Work Begins On 9.8MW Solar Farm In Namibia

The power produced will help fuel the Erongo desalination plant.

By Sneha A on
10th August 2023

InnoSun Energy Holdings has begun construction work on a 9.8 MW solar farm at Trekkopje in Namibia. The power produced will supply the Erongo desalination plant (EDP), which is operated by French nuclear group Orano.

The EDP is located in Wlotzkasbaken in the Erongo region of western Namibia and contributes to the overall supply of potable water in the region, including the town of Swakopmund, the uranium mines and other industries nearby. In 2021, the plant produced 12.7 million cubic metres of fresh water. 

The Trekkopje solar farm will enable Orano to provide water to the Erongo region from a renewable power source that is more affordable in the long term, as well as contribute to efforts to reduce the carbon footprint of the EDP. 

This is the second such facility aimed to supply the desalination plant. In 2021, InnoSun Energy Holdings signed a 10-year power purchase agreement (PPA) with Orano for a 5MW solar power plant to supply the facility. This plant is set to lower the EDP’s annual greenhouse gas emissions by 30%, equivalent to 9,722 tonnes of carbon dioxide emissions.

InnoSun Energy Holdings is a subsidiary of French wind and solar power developer InnoVent.

Namibia has some of the highest sun radiation levels in the world, estimated at a daily rate of 5-6 kilowatt hours per square metre and up to 10 hours a day for more than 300 days a year. However, the country is a net importer of electricity from South Africa and the Southern African Power Pool (SAPP). 

Estimates are that fewer than 10% of rural households have access to electricity, either from the grid or through local power generation. Peak power demand was more than 600MW in 2022, according to figures from the US Department of Commerce’s International Trade Administration.

A total of 140,936 megawatt hours (MWh) of electricity was imported in June 2023, according to figures from NamPower, the national power utility, and published by the Namibia Statistics Agency. This capacity was mainly sourced from Zambia Electricity Supply Corporation (Zesco) - 92.4%, and South African utility Eskom’s Orange River stations - 7.6%.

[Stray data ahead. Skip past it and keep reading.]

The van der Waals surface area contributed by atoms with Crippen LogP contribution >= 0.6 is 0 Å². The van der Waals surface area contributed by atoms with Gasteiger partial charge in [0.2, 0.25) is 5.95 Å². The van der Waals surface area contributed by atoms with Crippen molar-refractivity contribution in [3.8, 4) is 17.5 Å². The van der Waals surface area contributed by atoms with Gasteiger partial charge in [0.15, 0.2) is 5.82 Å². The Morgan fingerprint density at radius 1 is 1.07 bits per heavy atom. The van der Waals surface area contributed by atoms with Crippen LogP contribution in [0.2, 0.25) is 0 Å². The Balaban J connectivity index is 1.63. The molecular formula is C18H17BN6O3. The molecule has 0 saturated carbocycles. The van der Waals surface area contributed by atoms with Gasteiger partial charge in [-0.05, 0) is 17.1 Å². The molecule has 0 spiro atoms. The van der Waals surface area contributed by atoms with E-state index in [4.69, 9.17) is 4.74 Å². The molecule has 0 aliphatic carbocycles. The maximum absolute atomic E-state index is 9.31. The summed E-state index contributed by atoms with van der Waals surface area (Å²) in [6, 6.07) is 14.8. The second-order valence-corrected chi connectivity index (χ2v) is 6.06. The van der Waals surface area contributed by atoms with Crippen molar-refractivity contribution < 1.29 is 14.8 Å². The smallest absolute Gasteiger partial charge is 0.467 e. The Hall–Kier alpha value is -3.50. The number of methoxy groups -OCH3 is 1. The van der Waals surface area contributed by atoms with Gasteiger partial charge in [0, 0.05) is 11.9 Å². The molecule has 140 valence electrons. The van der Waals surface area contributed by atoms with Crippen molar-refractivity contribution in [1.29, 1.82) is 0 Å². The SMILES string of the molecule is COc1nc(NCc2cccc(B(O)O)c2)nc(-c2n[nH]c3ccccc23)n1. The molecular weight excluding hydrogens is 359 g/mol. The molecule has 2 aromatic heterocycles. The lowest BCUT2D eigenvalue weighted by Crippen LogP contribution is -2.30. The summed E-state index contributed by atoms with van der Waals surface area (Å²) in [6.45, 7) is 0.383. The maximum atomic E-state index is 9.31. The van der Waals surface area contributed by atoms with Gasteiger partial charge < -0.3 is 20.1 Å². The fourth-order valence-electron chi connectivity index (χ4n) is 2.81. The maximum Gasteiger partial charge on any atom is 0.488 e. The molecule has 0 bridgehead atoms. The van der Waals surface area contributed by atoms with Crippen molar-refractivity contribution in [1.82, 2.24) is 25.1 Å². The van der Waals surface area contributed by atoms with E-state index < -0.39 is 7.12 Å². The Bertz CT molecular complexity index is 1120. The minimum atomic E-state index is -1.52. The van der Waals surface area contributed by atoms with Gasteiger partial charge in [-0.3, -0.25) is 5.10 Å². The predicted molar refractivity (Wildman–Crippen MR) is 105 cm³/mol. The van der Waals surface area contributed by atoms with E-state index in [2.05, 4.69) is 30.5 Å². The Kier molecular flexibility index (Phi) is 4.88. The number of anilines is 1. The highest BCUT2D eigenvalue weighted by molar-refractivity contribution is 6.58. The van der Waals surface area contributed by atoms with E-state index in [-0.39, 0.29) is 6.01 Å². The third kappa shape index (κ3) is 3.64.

In 2017, the government published the Renewable Energy Policy, which aims for 70% of the country’s energy to come from renewable energy sources by 2030. Meanwhile, the US government-led Power Africa partnership is working with the authorities to add between 300-500MW of solar capacity in the country by 2024 to meet expected domestic demand, as well as between 3-5GW of new solar capacity by 2030 to transform Namibia into a net energy exporter.

The Institute of Public Policy Research (IPPR) recently published its Namibia quarterly economic review for the first quarter of 2023 in which it questions the robustness of the country’s electricity supply industry. In the report, the IPPR quotes that of the total supply of 4,097 gigawatt hours (GWh) into the Namibian grid during the year, NamPower supplied 816GWh and domestic suppliers and independent power projects (IPPs) supplied a further 364GWh. Eskom supplied 1,253GWh, Zesco supplied 1,018GWh and Zimbabwe Power Company (ZPC) supplied 390GWh. A further 256GWh was purchased from the SAPP short-term energy market. Overall imports accounted for 71.2% of total electricity supply, making Namibia vulnerable to developments in the rest of the region, said the IPPR report.

Photo: InnoSun 5MW solar plant in Erongo (© InnoVent)

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